Leonid Sheremetov and Gustavo Núñez

Agents Laboratory, Computer Science ResearchCenter
National Technical University
(CIC-IPN), Mexico

sher@cic.ipn.mx

This article reports on the first results of the research workwithin the paradigm of Configurable Collaborative Learning, which wehave named EVA (stands for Virtual Learning Spaces in Spanish). Themain purpose of this project is to develop models, architectures, anda multi-agent environment for collaborative learning andexperimentation. Each space in EVA consists of a number of componentscomposed of a set of deliberative and auxiliary agents. The articlefocuses on theoretical and practical issues of personalizedcollaborative learning with artificial learning companions, personallearning assistants with activities planning, and experimentationactivities with agents. A unified framework for the distributedheterogeneous learning environment is defined on the basis ofdistributed component and agent models. Prototypes of agents havebeen developed using Microsoft VC++, LALO, JAVA, and JATLite for Unixand Windows platforms.

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ROADS: AnEnvironment for Developing Automated Intelligent Agents to SuppportDistance Learning †

Leonard P. Wesley, Simon S.Y. Shim, and Shreemathi D. Atreya

Computer, Information and Systems EngineeringDepartment
College of Engineering, San Jose State University
One Washington Square
San Jose, CA 95138

lwesley@intellexus.com, sishim@email.sjsu.edu,atreyas@earthlink.net

Robert P. Booth

Motorola, Design/Ver Tools, Core & SystemTechnology
6300 Bridgepoint Pkwy, Bldg #3
Austin, TX 78730

rbooth@ibmoto.com

We describe work that is intended to extend the state-of-the-artin intelligent agent development environments (ADEs) and is intendedto advance the use of automated agents to support distance learning(DL). A real-time object-oriented agent development system (ROADS)has been developed and used to build an embedded distributed rationalagent that manages the acquisition and presentation of multi-mediainformation in a distance learning component of an undergraduate datastructures course. Some ROADS innovations include the use of a theoryof objects as a foundation on which: (a) different agent developmentlanguages can be defined and used within a single ADE; (b)computational models of beliefs desires and intentions are readilyimplemented; (c) possible world semantics are readily supported; (d)reactivity and responsiveness are under direct dynamic control of theagent applications, and (e) a formal foundation to model cooperativemulti-agent applications is provided. Some DL innovations includenovel and effective ways to (a) model a user’s knowledge aboutcourse material; (b) manage the acquisition and presentation ofdistributed multi-media course material, and (c) profile user DLpreferences and habits. Results and examples are presented thatsuggest the design of ROADS and ROADS agents begin to bridge existingADE and DL technical gaps.

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Intelligent Agencyand Tutoring: The Importance of Being Timely

Enrique Espinosa

Instituto Tecnológico y de Estudios Superiores deMonterrey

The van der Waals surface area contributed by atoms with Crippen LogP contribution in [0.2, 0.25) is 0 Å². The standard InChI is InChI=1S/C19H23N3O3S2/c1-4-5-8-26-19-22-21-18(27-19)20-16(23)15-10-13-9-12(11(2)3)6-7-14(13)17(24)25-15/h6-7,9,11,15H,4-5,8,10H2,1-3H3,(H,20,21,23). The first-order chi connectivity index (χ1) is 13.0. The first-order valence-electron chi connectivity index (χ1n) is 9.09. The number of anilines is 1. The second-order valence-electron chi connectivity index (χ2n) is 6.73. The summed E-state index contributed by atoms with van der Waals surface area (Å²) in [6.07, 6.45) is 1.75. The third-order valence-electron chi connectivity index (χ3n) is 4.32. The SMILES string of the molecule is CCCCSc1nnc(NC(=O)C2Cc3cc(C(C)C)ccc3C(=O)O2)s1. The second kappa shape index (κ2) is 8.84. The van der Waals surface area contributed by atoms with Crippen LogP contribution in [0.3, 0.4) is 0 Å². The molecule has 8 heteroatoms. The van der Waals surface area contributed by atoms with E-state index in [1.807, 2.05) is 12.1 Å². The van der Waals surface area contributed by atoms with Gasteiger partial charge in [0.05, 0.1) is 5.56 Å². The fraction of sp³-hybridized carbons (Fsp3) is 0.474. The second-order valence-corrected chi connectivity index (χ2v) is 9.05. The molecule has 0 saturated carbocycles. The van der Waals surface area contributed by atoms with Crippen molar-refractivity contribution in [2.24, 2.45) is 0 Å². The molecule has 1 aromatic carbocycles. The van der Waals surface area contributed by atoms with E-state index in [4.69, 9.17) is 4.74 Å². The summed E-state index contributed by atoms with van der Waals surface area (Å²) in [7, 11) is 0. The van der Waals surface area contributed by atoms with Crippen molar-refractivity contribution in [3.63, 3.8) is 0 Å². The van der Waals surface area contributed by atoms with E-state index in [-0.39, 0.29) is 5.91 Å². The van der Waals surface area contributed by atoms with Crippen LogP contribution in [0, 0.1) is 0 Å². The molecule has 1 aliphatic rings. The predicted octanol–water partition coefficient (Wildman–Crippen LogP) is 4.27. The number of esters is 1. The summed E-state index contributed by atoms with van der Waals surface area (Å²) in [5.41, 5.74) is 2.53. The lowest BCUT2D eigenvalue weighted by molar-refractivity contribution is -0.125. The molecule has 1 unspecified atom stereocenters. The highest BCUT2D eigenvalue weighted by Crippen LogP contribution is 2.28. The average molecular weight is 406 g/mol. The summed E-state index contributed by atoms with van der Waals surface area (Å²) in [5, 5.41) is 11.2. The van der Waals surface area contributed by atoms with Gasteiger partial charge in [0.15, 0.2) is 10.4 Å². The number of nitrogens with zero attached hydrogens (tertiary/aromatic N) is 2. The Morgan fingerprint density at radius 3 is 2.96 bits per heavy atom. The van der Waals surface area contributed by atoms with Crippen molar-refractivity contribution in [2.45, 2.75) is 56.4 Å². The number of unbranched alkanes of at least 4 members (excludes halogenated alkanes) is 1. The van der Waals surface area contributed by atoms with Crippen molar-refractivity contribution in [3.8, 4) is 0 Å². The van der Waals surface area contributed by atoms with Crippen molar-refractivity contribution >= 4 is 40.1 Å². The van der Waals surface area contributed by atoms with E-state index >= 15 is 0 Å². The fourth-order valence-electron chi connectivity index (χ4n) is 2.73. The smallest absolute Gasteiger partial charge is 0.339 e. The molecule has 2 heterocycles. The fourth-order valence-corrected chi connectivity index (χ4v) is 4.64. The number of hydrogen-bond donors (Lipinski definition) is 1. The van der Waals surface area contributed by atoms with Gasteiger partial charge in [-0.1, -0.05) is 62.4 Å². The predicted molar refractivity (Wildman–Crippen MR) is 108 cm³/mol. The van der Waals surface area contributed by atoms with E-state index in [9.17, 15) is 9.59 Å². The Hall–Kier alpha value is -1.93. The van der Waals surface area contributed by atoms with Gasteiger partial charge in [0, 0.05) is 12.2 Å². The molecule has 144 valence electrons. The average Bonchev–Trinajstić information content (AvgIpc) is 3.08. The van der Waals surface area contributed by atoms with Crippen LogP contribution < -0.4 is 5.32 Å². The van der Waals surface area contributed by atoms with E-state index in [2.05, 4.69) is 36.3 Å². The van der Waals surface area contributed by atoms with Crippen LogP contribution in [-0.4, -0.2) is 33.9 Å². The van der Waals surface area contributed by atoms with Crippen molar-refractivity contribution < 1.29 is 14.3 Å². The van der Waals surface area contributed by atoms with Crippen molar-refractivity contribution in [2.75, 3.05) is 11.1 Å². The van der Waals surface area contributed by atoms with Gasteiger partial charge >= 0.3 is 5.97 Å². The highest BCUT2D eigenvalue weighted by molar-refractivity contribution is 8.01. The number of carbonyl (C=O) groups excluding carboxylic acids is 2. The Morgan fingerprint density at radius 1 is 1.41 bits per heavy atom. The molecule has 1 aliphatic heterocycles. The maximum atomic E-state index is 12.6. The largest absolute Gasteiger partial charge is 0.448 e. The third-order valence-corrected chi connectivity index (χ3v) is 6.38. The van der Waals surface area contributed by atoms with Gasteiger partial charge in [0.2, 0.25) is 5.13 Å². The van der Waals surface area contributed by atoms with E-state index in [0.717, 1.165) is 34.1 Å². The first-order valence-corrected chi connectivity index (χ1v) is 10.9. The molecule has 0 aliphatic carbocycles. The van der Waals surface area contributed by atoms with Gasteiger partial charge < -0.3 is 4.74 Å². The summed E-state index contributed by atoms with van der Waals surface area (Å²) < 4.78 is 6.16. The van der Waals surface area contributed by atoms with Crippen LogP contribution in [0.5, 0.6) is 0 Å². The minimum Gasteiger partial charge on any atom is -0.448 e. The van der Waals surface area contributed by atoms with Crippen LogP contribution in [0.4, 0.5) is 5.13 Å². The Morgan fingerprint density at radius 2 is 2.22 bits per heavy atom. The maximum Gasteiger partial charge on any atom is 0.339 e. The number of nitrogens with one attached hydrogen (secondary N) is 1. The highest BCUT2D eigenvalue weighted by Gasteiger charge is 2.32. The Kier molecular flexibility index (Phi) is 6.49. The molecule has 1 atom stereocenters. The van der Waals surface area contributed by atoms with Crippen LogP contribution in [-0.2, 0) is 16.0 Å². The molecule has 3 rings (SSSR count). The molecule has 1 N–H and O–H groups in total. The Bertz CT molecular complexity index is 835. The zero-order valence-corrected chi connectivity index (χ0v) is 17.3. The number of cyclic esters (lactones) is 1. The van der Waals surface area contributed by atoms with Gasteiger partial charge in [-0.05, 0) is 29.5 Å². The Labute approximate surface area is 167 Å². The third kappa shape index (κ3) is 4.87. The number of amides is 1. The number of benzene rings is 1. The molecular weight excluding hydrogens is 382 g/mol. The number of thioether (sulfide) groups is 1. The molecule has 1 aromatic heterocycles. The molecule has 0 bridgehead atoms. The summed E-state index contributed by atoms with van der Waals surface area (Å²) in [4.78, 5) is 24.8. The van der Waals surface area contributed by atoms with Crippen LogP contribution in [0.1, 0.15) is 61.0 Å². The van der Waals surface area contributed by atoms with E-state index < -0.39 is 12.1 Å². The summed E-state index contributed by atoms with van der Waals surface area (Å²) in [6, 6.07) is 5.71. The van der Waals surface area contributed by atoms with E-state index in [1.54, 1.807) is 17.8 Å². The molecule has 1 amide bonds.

ITESM-Campus Ciudad de México, Departamento deComputación
Calle del Puente 222 México D.F. 14380México

eespinos@campus.ccm.itesm.mx

Fernando Ramos

ITESM-Campus Morelos
Programa de Graduados en Informática
Paseo de la Reforma 182-A Lomas de Cuernavaca. Cuernavaca,Mor. México 62589

framos@campus.mor.itesm.mx

Instructional Design, the pedagogical technique typically used todesign computer based education software, including intelligenttutoring systems, relies on a set of correctness metrics calledInstructional Integrity. Hereby, curricula should describe, inunambiguous terms, the structure of the information any student mustacquire. A time interval is expected to have elapsed upon eachtransition among these states. It is assumed that knowledge must havebeen transferred to the student at the end of each interval. This isclearly consistent with Instructivism, since knowledge isquantifiable and incrementally administered. In reality, however,learning will occur holistically, in time. As a result, agentmeasuring and tutoring of the learning process at the end ofpredetermined causal-time intervals results in Temporal Holes whereimportant events might be taking place. We deal with these holes bymodeling the student’s learning process rather than theknowledge to be learned. We attempt this by using Agent-ProneModal-Temporal Logic Specifications on a modified Interface Model fora Datastructures Tutor not designed as an Instructional Graph. Wedemonstrate prototype software, and provide test examples withinthree well-known instructional methods: Didactic, Inquiry, andDiscovery. We conclude by presenting conclusions and further workstrands.

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Intelligent Agentsto Support Students Working in Groups Online

Janice Whatley

Business and Information Technology
Stockport College of Further and Higher Education
Wellington Road South, Stockport, SK1 3UQ, UK

Janice.Whatley@cs.stockport.ac.uk

Geof Staniford

Computing and Mathematical Sciences
Liverpool John Moores University
Rodney St, Liverpool, L1 1IS, UK

Martin Beer

Department of Computer Science
University of Liverpool
PO Box 147, Liverpool, L69 3BX, UK

Phil Scown

Department of Business Information Technology
Manchester Metropolitan University
Aytoun Street, Manchester, M1 3GH, UK